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The indigenous groups fighting against the quest for 'white gold'

"Our land is drying up and our water is polluted," says Nati Machaca, one of the protesters manning a roadblock in the village of Purmamarca, high in the Andes mountains.

Ms Machaca is a spokeswoman for the indigenous groups living in Jujuy, a province in northern Argentina.

Jujuy is located in what has become known as the "lithium triangle", a stretch of the Andes straddling the tri-border area between Argentina, Bolivia and Chile, which holds the world's biggest reserves of lithium.

The metal is used to make rechargeable batteries for everything from smartphones to laptops.

It has become especially sought after as electrical cars, which also use lithium in their batteries, are becoming increasingly popular.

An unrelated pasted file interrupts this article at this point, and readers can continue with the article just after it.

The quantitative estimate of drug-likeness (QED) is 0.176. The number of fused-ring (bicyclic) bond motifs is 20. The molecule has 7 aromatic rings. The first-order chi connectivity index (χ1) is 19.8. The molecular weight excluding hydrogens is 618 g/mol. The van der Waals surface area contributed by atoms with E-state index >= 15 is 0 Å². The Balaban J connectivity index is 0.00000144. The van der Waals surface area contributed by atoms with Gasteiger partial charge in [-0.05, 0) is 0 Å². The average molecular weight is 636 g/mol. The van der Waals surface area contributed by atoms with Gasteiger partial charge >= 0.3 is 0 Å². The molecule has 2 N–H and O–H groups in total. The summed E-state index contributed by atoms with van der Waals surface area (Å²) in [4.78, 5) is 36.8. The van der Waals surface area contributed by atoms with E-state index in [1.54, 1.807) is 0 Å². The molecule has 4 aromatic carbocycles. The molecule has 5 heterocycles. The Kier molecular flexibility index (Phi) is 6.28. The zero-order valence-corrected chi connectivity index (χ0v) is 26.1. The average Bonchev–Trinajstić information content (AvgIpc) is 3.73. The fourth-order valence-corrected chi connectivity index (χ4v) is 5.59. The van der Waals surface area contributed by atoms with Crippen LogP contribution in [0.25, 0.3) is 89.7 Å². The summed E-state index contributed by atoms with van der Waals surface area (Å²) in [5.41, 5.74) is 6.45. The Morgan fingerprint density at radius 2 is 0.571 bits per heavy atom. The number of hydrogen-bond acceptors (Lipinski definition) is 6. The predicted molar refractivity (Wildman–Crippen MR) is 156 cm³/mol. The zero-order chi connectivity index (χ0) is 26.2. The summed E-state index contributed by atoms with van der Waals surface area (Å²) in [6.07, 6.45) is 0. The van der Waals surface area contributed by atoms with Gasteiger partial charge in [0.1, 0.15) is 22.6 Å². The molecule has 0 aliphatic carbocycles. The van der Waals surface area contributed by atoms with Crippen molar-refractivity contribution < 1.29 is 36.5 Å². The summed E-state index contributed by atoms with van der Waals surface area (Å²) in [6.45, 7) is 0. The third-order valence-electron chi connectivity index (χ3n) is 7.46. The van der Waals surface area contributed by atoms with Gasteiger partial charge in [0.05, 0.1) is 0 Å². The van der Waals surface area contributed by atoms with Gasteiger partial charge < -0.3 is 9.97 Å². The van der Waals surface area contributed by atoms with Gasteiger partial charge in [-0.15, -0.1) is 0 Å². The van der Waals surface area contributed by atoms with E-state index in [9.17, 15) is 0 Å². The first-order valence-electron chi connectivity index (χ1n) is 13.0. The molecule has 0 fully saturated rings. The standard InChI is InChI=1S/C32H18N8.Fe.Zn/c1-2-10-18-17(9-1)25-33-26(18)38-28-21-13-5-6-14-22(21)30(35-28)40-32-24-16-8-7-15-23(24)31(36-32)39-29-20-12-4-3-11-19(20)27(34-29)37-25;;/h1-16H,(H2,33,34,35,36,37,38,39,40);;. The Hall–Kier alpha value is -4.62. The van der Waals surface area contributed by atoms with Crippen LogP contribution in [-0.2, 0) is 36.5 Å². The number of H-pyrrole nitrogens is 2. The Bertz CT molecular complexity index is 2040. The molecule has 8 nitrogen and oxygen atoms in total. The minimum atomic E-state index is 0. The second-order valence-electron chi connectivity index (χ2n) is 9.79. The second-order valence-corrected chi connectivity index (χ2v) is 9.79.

Argentina is the world's number four lithium producer, but some residents of Jujuy say not only are they not benefiting from the industry, but that their way of life is under threat as a result of it.

Lithium extraction requires huge amounts of water - about two million litres per tonne.

And locals like Nati Machaca, who live off the land and raise cattle in this predominantly rural area, fear it is drying the soil and polluting the water.

"If this goes on, we will soon starve and become ill," she warns.


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